LET RIP: A PERSONAL HISTORY OF SEEING AND NOT SEEING (2019)
LET RIP: A PERSONAL HISTORY OF SEEING AND NOT SEEING (2019)
‘As a queer man myself I thought your film — especially the observations in the titles — struck a chord… Very relatable’
'This short film is original and utilizes an interesting technique. A very creative way to reveal a personal story, it's revealed slowly and not too on the nose. The audience has to piece it together and read between the lines. It takes some interesting turns, staying engaging and unpredictable yet maintaining the style throughout the short.'
‘The most exciting moments are the sounds of the tearing, the way it is repeated, never quite sure if something is animated or live’
‘The text is really well written, really funny and very personal.’
‘The discomfort of observing yourself and finding something funny about it is really interesting - the film operates on that level between discomfort and humour and total seriousness’
‘The writing is beautiful, succinct and playful and funny. Colloquial but multi-layered and complicated and a compendium of the London gay vibe. A palimpsest of layering that brings out meanings that go way in excess of anything theoretical.’
SUMMARY: Made with sound and moving image recordings using a Sony Ericsson Cybershoot K800i mobile phone between 2005-2006, drawings and paintings made between 2005-2007 and 2018-2019 and photographic stills and moving image recordings made between 2011-2019 on various iPhones, this film is set within the context of gay male adolescent reaching sexual maturity in 1990s British suburbia. It charts teenage-hood; discovering one’s sexuality in private, away from one’s parents. A scrapbook but on film – a moving scrapbook of having lived through phases of what being gay might mean – layers and fragments of history. On one level it is a social document but explores the point where the social and desire combust together.
As a teenager, you do not really know who you are. This film is a self-reflection - a ‘this is what it was like’ to come to terms with my homosexuality; of me finding somebody attractive (men) but not really knowing what I am. Layered physically and then layered further digitally, the visual is a collage that interacts with the human figure (me). Embedding physicality into the film through the ripping, some ‘rips’ reveal imagery and text quickly whilst others are slow - how things come to you over time. It is an excess of snippets from my life and moments of recognition pertaining to the desire to be seen but not wanting to be seen at the same time. Let Rip presents a personal history of sight, not seeing yourself, discovering a part of yourself through seeing. The sonic motif of a rip points to the era which I grew up in with physical magazines, posters on bedroom walls, collage, X-rated late night tv and Top of the Pops. Different accounts of queer desire and homophobia are deeply personal however keep a part of myself to myself. Even the first image is a shadow of me taking a picture of myself. It is really mundane, a very non-visible version of myself, just a shadow of a person.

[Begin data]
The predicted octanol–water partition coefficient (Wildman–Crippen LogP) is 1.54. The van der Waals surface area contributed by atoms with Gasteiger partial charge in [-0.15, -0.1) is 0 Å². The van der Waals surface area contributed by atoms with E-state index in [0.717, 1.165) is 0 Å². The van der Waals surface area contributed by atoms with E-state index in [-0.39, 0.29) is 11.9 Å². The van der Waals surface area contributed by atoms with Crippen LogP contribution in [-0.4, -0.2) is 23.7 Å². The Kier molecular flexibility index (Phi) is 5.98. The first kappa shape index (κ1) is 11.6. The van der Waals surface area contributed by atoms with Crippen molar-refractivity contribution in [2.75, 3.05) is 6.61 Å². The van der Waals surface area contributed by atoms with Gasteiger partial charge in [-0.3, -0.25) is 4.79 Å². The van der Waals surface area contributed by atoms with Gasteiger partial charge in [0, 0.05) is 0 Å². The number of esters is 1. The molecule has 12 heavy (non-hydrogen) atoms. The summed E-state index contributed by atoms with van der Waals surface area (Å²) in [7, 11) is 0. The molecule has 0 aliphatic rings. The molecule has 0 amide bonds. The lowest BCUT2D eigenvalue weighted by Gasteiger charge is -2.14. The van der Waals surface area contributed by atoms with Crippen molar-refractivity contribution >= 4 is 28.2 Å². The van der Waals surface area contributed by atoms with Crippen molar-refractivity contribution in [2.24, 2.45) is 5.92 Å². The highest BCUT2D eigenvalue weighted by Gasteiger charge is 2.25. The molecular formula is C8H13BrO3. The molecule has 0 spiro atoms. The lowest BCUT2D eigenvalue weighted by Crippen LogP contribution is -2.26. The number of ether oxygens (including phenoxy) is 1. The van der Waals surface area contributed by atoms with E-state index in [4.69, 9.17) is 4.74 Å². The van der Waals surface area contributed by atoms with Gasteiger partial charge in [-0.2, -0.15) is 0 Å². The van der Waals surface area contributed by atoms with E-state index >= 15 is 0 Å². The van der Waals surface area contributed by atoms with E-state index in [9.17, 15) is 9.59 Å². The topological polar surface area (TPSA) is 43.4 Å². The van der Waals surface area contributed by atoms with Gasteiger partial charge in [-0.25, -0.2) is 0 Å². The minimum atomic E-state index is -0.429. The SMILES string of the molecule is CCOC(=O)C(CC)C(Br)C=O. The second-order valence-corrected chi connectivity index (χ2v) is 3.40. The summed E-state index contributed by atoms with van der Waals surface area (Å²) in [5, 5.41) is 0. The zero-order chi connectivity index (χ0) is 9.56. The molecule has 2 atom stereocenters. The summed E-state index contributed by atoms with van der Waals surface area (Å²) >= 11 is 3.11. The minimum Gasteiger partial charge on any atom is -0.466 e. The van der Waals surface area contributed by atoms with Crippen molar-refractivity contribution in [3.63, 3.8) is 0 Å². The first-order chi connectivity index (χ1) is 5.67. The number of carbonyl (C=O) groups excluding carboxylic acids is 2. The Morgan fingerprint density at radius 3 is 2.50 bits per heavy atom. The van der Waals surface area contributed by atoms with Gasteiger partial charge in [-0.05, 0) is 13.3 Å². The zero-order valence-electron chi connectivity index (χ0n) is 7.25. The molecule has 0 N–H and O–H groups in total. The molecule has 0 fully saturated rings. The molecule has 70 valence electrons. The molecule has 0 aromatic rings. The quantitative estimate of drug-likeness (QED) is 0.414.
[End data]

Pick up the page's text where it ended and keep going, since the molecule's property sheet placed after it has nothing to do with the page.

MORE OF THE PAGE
The act of ripping metaphorically in Let Rip reveals something in quite a shocking way. One viewer previously commented, ‘I had a very visceral experience of these masculine forms being ripped with a sense of rage and aggression’. Throughout the film, there is a constant play between vulnerability being exposed in my biography and the defiance in the sound of the rip - ripping through the homophobia etc. The ripping is so visceral; it’s on your skin. It hits you on an intuitional level and is inarticulable but really supports this going back in time and reconstructing something in the present. To rip also means Rest in Peace – which gives contradiction as this is an excavation of older work, old material, old me. I am revisiting myself and previous work; bringing myself and this prior work back into the present. Let Rip may look to the past but it also has an ease and a comfort with the language of Modern Britain.
It is ‘an honest and sincere account and reflection upon personal narratives, reconfigured and re-understood' (Balaclava-Q, 2019). It presents a personal history of seeing and not seeing to confront the politics of seeing and underline how validating seeing can be but also the difficulty of not being seen. Not overly confessional but relaying frank autobiographic details of my actual lived experience, it tells the story of me being a gay teenager growing up in 1990s suburban Britain and explores the ways that people have looked at me and how that affects me. As the film unravels, written placards juxtaposed against a moving background panning a kaleidoscopic cornucopia of hand pencil drawings, photographs and paintings produced over the course of over 15-20 years present a personal narrative, a personal archive. This produces various levels of fragmentation, jarring and visual versus verbal interruption. Shards of colour (light illuminations) literally ‘rip into’ the black and white imagery symbolising the awakenings that I came upon in my queer youth both emotionally, mentally and sexually. Whilst what is presented can be read as one person’s (my) narrative , so too can it easily be read as lots of different voices layered to talk about wider levels of experience with various references to cultural context that (any)one can relate to: George Michael, late night tv, bad porn. Whilst slogans speak of me looking more at George Michael than listening to his music, fancying my (male) geography teacher, watching bad (straight) porn etc. speak of my experience, when watching the film with a friend recently. he started having all these flashbacks of stealing his mum’s catalogues and thinking about the (female) geography teacher that he had this crush on.